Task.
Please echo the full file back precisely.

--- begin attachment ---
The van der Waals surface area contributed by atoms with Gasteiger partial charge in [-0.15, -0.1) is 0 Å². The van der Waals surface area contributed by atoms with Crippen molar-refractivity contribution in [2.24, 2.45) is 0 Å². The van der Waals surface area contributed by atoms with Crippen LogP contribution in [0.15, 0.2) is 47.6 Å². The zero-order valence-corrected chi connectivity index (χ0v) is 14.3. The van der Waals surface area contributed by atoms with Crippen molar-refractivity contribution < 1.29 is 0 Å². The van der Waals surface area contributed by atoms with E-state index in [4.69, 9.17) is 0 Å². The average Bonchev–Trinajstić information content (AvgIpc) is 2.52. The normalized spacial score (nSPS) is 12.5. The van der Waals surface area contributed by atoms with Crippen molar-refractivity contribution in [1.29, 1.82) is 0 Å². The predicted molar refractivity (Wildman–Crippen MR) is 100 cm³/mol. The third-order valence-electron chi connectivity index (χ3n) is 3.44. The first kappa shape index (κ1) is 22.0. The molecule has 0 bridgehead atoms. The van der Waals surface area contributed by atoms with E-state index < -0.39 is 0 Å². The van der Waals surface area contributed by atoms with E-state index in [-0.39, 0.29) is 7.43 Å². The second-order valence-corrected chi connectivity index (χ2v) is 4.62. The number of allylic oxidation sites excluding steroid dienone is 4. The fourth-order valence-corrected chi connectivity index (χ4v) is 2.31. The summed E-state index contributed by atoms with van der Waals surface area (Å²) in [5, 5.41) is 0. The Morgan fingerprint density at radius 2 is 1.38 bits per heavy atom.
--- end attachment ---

The van der Waals surface area contributed by atoms with Gasteiger partial charge in [-0.15, -0.1) is 0 Å². The van der Waals surface area contributed by atoms with Crippen molar-refractivity contribution in [2.24, 2.45) is 0 Å². The van der Waals surface area contributed by atoms with Crippen LogP contribution in [0.15, 0.2) is 47.6 Å². The zero-order valence-corrected chi connectivity index (χ0v) is 14.3. The van der Waals surface area contributed by atoms with Crippen molar-refractivity contribution < 1.29 is 0 Å². The van der Waals surface area contributed by atoms with E-state index in [4.69, 9.17) is 0 Å². The average Bonchev–Trinajstić information content (AvgIpc) is 2.52. The normalized spacial score (nSPS) is 12.5. The van der Waals surface area contributed by atoms with Crippen molar-refractivity contribution in [1.29, 1.82) is 0 Å². The predicted molar refractivity (Wildman–Crippen MR) is 100 cm³/mol. The third-order valence-electron chi connectivity index (χ3n) is 3.44. The first kappa shape index (κ1) is 22.0. The molecule has 0 bridgehead atoms. The van der Waals surface area contributed by atoms with E-state index < -0.39 is 0 Å². The van der Waals surface area contributed by atoms with E-state index in [-0.39, 0.29) is 7.43 Å². The second-order valence-corrected chi connectivity index (χ2v) is 4.62. The number of allylic oxidation sites excluding steroid dienone is 4. The fourth-order valence-corrected chi connectivity index (χ4v) is 2.31. The summed E-state index contributed by atoms with van der Waals surface area (Å²) in [5, 5.41) is 0. The Morgan fingerprint density at radius 2 is 1.38 bits per heavy atom.